How is it that a defendant can sue for attorney fees but a plaintiff can't? 8 Answers as of October 07, 2014

I was taking the defendant to small claims but, they had it removed to civil court. Their stating their LLC does that mean they can't be sued for the damages? And can they use the LLC for a legal defense?

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Klisz Law Office, PLLC
Klisz Law Office, PLLC | Timothy J. Klisz
It means you were dealing with a corporation and they have the right to have their attorney represent them in court.
Answer Applies to: Michigan
Replied: 10/7/2014
Law Offices of Ronald A. Steinberg & Associates | Ronald A. Steinberg, BA, MA, JD
Not enough information If you, as Plaintiff in a civil case, file a law suit and win at trial, you are entitled to whatever the jury (or judge) determine as your losses, together with taxable costs, interest and attorney fees. If there is a Case Evaluation (under Michigan law), and you do NOT accept the award, and then get a verdict of 10% or more less than that award, then you have to pay the Defendant's ACTUAL attorney fees from the time of the Case Evaluation through the trial. If your situation does not fit into either of theses, then it is because you haven't given enough information.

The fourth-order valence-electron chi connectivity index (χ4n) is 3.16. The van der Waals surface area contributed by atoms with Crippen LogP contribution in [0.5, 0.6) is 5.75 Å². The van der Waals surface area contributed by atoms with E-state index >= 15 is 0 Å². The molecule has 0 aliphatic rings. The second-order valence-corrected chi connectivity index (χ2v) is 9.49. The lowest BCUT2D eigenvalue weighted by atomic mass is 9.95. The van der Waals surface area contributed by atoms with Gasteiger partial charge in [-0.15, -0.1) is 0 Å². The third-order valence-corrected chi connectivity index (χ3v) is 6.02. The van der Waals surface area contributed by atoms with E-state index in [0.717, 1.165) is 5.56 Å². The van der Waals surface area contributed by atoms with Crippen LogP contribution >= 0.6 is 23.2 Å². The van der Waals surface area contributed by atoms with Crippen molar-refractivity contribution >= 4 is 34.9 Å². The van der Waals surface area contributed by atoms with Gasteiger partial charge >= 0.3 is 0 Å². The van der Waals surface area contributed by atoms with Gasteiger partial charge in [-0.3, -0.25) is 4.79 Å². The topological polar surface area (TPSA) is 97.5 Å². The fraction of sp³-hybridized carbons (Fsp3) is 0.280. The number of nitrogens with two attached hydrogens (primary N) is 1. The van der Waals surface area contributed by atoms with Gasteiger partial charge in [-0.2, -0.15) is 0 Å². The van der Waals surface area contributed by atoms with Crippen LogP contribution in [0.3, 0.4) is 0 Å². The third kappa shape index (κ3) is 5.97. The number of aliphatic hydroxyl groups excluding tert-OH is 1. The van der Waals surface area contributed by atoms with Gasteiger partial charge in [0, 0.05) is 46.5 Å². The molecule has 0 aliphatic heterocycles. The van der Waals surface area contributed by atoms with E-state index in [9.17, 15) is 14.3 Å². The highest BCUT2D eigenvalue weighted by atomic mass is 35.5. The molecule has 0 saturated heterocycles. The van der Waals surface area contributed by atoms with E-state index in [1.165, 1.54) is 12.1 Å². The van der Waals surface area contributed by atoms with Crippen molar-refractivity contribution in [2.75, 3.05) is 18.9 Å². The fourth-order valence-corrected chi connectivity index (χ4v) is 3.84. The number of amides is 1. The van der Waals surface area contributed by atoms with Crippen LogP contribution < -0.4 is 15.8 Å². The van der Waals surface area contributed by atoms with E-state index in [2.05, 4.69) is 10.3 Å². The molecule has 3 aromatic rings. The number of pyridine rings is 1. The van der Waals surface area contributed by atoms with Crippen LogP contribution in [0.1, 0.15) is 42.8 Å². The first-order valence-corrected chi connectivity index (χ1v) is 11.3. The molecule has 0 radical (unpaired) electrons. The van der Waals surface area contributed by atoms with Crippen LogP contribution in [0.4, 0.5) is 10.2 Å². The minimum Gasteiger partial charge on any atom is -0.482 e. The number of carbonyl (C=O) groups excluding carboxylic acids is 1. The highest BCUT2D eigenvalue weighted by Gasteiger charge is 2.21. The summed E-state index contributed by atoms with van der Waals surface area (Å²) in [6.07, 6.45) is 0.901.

Answer Applies to: Michigan
Replied: 10/7/2014
Michael Breczinski
Michael Breczinski | Michael Breczinski
You can sue for attorney fees, IF you hire a lawyer. You may have to sue the LLC.
Answer Applies to: Michigan
Replied: 10/7/2014
Downriver Injury and Auto Law | Michael Heilmann
An LLC can be sued. Attorney fees can be a contract. There are generally not recoverable unless there is a statute that provides it, or a contract that specifies it.
Answer Applies to: Michigan
Replied: 10/6/2014
Law Offices of Ezra N. Goldman
Law Offices of Ezra N. Goldman | Ezra Goldman
Anyone can remove a case from small claims to civil it is an automatic right. Generally, neither party can get attorney fees unless there is a contract that says they can.
Answer Applies to: Michigan
Replied: 10/6/2014
    VALENTE SCHARG & ASSOCIATES | DEAN VALENTE
    An LLC is a business entity like being incorporated. It has nothing to do with their lawyer but understand that pretty much any entity other than an individual or sole proprietorship is required under Michigan law to be represented by an attorney. An LLC cannot appear in small claims court because attorneys cannot practice in small claims so they asked for an automatic removal to general civil division of the court.
    Answer Applies to: Michigan
    Replied: 10/6/2014
    Hamblin Law Office | Sally Hamblin
    They bounced it from small claims so an attorney can get involved in their representation. LLC is limited liability corporation which means generally that the owner personally cannot be sued. There are exceptions depending on all legal issues.
    Answer Applies to: Michigan
    Replied: 10/6/2014
    Musilli Brennan Associates PLLC
    Musilli Brennan Associates PLLC | John F Brennan
    You clearly need to speak with an attorney with the details.
    Answer Applies to: Michigan
    Replied: 10/6/2014
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